Git Introduction

Modified on Tue, 06 Oct 2020 at 02:45 PM

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What is Git?

Git is a widely adopted distributed version-control system (DVCS) which keeps track of changes you apply to a collection of files. It is an actively maintained open-source project that is used in a wide variety of commercial and non-commercial software projects. It enables your team and each member to work on different revisions of a project simultaneously, managing changes, and discuss them.
The following subsections will describe the advantages of using Git in ONE DATA Apps and will describe its basic principles and terminology. The subsequent sections will give an overview of the relevant features of GitLab and how to use Git with ONE DATA Apps.

Why should my team use Git?

  • Git tracks changes you or your team members make

Git tracks the changes made to your files, creating a record of what has been done and by whom.

  • Git makes collaboration easier 

Git allows creating so-called branches, i.e. copies of the project that you can work on without having to deal with concurrent changes by other people. After you're done with your work, you can bring back your changes to the original or main branch of the project, integrating your changes with those made by other people.

  • Git is great for quality-assurance

After you're done with your changes, you can create a so-called merge request. The changes can be reviewed by another person before they are made available to others. This encourages a Four-eyes principle were only peer-reviewed and quality assured changes get to merged into your main branch.

  • Git helps to keep track of what is happening in your project

With Git, the complete history of your project can be viewed. Thus you can see for every line in your code who wrote or changed it and whom to ask if you have questions regarding that line. Also, you can see in what context a certain part of your code was originally written and the changes that have occurred in the past, allowing you to get a better understanding of it.

The following subsections will describe the basic principles and terminology of Git at a high level. Some of this information is not necessary to work on apps with Git, but helps to understand the underlying principles.


A Git repository (or short: repo) is a directory that contains all files of your project and the entire history of these files. When you checkout a certain version of your project, Git will adjust the contents of the folder to the state that was present when the version was created.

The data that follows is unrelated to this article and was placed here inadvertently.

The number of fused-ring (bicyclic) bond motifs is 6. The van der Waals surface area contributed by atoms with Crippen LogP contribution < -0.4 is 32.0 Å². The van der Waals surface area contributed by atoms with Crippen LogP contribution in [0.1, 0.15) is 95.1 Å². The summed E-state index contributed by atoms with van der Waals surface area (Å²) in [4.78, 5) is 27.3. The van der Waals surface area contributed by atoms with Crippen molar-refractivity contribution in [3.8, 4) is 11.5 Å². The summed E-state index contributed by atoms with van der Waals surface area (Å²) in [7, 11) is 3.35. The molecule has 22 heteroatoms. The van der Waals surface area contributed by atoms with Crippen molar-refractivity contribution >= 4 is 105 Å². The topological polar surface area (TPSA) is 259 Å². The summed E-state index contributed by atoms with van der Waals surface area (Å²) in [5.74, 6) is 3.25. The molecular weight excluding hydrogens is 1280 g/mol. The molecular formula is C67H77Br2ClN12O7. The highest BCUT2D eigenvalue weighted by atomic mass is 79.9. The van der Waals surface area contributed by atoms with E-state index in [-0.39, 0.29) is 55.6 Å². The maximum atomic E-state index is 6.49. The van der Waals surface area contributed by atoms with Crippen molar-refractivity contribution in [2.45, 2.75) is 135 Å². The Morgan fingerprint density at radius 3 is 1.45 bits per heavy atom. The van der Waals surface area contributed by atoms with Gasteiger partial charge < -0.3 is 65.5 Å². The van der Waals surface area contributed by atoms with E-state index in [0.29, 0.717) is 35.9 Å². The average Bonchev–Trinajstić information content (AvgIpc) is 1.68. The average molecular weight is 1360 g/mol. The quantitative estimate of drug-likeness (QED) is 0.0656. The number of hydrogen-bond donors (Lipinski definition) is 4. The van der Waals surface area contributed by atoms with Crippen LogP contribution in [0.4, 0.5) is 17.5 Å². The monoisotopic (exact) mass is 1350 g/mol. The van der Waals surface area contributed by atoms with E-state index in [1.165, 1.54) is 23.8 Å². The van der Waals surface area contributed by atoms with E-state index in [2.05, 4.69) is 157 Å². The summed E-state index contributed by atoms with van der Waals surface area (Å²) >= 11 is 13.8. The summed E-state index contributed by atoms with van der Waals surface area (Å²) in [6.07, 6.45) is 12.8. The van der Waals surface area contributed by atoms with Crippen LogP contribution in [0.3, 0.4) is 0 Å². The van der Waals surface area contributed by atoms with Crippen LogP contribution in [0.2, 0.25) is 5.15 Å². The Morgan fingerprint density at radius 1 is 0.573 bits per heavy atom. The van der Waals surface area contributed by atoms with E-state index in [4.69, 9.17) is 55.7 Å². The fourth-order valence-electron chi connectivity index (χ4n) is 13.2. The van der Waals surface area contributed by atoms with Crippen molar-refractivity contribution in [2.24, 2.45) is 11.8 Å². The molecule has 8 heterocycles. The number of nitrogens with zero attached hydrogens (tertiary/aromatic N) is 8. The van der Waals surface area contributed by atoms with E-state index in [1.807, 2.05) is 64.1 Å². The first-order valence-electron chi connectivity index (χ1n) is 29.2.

In most cases, the repository is stored in some central location, for example, a GitLab server. This is called the remote repository. You can clone the repository from that location, creating a copy of it on your local machine (called the local repository). Now you can make changes to the files of that local copy and push the changes back to the remote repository. This makes the changes available to other people, who can pull them into their own local repositories and continue working on this state of the project. Therefore git is called a distributed version control system as everyone is working on local copies of the repository and synchronizes those via the central copy by pushing and pulling.


You can think of the state of your project as the history of all changes made to it so far. Git is keeping track of the sequence of changes made to the files instead of the content of the files themself. Thus it can use the history of the changes to reconstruct the state at any point in time. You can tell git to record the changes you made to the project with a so-called commit. A commit is a set of deletions and additions made to the files of your project since the last commit (the so-called parent commit). For every commit, you can specify a message, which should describe the changes it contains.
By making a commit you essentially create a snapshot of your work that should appear in the project's history and that you may want to jump back to later. It is not necessarily a stable state of the feature you're working on but can be some work-in-progress state you don't want to lose.

The entire series of commits made since the project was created is called the history. As every commit contains the difference to the previous commit, the current state of the project could be restored by applying one commit after the other.


There are potentially many people working on different features in your project. By synchronizing with the remote repository you will also get their commits and could wind up with work-in-progress changes. Ideally, you would want to work isolated from the changes made by others and only bring your changes back to the main codebase once they are stable and quality-assured.